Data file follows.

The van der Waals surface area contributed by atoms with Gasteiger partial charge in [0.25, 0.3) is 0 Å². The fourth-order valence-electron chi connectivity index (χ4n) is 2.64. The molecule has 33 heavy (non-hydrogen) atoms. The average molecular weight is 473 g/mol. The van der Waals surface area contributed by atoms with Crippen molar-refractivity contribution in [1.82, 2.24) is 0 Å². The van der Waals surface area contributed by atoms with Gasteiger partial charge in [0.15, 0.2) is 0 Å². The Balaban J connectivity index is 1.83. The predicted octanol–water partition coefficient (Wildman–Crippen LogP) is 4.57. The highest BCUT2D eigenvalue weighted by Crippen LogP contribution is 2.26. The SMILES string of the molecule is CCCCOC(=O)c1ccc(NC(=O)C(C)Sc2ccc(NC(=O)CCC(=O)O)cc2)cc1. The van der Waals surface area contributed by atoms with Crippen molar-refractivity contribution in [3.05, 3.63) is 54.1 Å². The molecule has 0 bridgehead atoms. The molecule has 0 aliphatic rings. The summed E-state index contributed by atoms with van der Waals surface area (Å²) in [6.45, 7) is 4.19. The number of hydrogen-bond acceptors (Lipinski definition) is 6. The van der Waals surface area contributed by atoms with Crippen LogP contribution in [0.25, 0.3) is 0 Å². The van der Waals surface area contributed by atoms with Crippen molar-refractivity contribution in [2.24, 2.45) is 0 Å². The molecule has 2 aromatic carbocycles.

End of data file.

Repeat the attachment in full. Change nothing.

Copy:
The van der Waals surface area contributed by atoms with Gasteiger partial charge in [0.25, 0.3) is 0 Å². The fourth-order valence-electron chi connectivity index (χ4n) is 2.64. The molecule has 33 heavy (non-hydrogen) atoms. The average molecular weight is 473 g/mol. The van der Waals surface area contributed by atoms with Crippen molar-refractivity contribution in [1.82, 2.24) is 0 Å². The van der Waals surface area contributed by atoms with Gasteiger partial charge in [0.15, 0.2) is 0 Å². The Balaban J connectivity index is 1.83. The predicted octanol–water partition coefficient (Wildman–Crippen LogP) is 4.57. The highest BCUT2D eigenvalue weighted by Crippen LogP contribution is 2.26. The SMILES string of the molecule is CCCCOC(=O)c1ccc(NC(=O)C(C)Sc2ccc(NC(=O)CCC(=O)O)cc2)cc1. The van der Waals surface area contributed by atoms with Crippen molar-refractivity contribution in [3.05, 3.63) is 54.1 Å². The molecule has 0 bridgehead atoms. The molecule has 0 aliphatic rings. The summed E-state index contributed by atoms with van der Waals surface area (Å²) in [6.45, 7) is 4.19. The number of hydrogen-bond acceptors (Lipinski definition) is 6. The van der Waals surface area contributed by atoms with Crippen LogP contribution in [0.25, 0.3) is 0 Å². The van der Waals surface area contributed by atoms with Crippen molar-refractivity contribution in [2.24, 2.45) is 0 Å². The molecule has 2 aromatic carbocycles.